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Glycerin sweetens sweat process


Drinks containing glycerin may help you to exercise longer, particularly in hot weather. Exercise causes you to sweat and lose a lot of water. The lack of water makes you tired. If you take something to help your body retain water, your body will hold more fluid, and you will be able to exercise longer.

Glycerol is one of the body's building blocks for fat. When extra glycerin is taken by mouth, it increases tissue levels of glycerol and helps you to store extra water.

Studies at the University of New Mexico and at the U.S. Army Institute of Environmental Medicine in Natick, Mass., show that taking glycerin and extra water before exercise will make you start to sweat earlier and produce more sweat. This keeps your temperature from rising too high so you can exercise longer.

Scientists added 70 grams of glycerin to three glasses of water and three glasses of orange juice and had the subjects drink this mixture 2 1/2 hours before exercising. The athletes felt bloated for an hour but had no trouble during exercise.

So far, research has shown glycerin to be safe, effective and cheap. Fewer than 2 percent of the subjects develop headaches and nausea, and it costs less than a dollar a day, but the companies that sell it are concerned about lawsuits from potential side effects, so they sell it only to people doing research. The major manufacturers of sports drinks are doing research on glycerin.

Q: I'm 62 and have trouble lifting my 2-year-old grandson. Am I too old to start weight-lifting?

A: Lots of young people lift weights and push on special strength-training machines, but very few older people do, even though they need the training more than younger folks.

Your muscles are made up of millions of individual fibers, just like a rope is made up of smaller threads. Each muscle fiber is activated by a single nerve that gets its messages from the brain. As you age, nerve cells wither and die. When a nerve dies, the muscle fiber that is attached to it also dies. With aging, each muscle has fewer fibers to do the same job, so it becomes weaker.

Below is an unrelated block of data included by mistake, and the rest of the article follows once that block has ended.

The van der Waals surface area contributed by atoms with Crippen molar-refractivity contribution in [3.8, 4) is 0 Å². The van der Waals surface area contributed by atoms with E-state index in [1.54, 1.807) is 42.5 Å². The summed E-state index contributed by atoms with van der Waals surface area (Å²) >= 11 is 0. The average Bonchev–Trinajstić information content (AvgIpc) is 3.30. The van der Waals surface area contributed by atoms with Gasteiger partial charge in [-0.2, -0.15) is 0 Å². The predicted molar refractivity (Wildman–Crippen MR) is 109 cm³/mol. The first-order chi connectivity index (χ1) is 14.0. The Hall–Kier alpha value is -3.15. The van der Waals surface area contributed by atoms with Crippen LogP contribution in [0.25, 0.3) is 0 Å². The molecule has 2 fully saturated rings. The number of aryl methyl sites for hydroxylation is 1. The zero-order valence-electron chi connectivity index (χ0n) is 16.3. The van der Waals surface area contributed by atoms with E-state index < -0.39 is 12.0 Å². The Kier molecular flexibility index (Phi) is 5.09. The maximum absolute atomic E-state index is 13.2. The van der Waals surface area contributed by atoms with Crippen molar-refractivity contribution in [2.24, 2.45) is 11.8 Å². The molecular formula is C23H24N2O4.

To retain strength with aging, you have to enlarge and strengthen the remaining muscle fibers. The only way to do this is to exercise against increasing resistance, but with aging you have to be more careful when you train for strength. Your muscles are weaker than when you were younger and are more %% likely to be injured. Lifting heavy weights can also cause blood pressure to rise considerably, and blood vessels that are already weakened by aging may burst, or a weak heart may beat irregularly. This will not happen to people who have normal hearts and blood vessels.

Anyone who is over 50 and would like to become stronger should check first with their doctor. You can join an athletic club and learn how to use special strength-training machines. Pick 10 to ,, 15 exercises and do each twice a week, using the heaviest weight that you can move comfortably 10 times in a row without straining and without losing form.

Q: I've heard you say that people should use sunscreens 365 days a year. If I'm not going to be in the sun, what good is sunscreen?

A: Excessive exposure to sunlight causes skin cancer, but a tTC precancerous lesion called an actinic keratosis appears long before the cancer. Applying sunscreens daily can cause many actinic keratoses to disappear before they become cancers.

Physicians in Australia studied 600 people who had severely sun-damaged skin. Each participant had at least one actinic keratosis diagnosed by analyzing the tissue after surgery. Half were given a cream containing a sunscreen, while the rest were given a cream that contained no sunscreen. Both groups were told to avoid the sun as much as possible.

At the end of the summer season, those who applied the placebo had at least one additional actinic keratosis, which was removed by surgery. Those who applied the sunscreen had a decrease in actinic keratoses.

Continuous application causes the sunscreen to stick to your skin so it will not be sweated or washed off. Dr. Mirkin is a practicing physician in Silver Spring specializing in sports medicine and nutrition.


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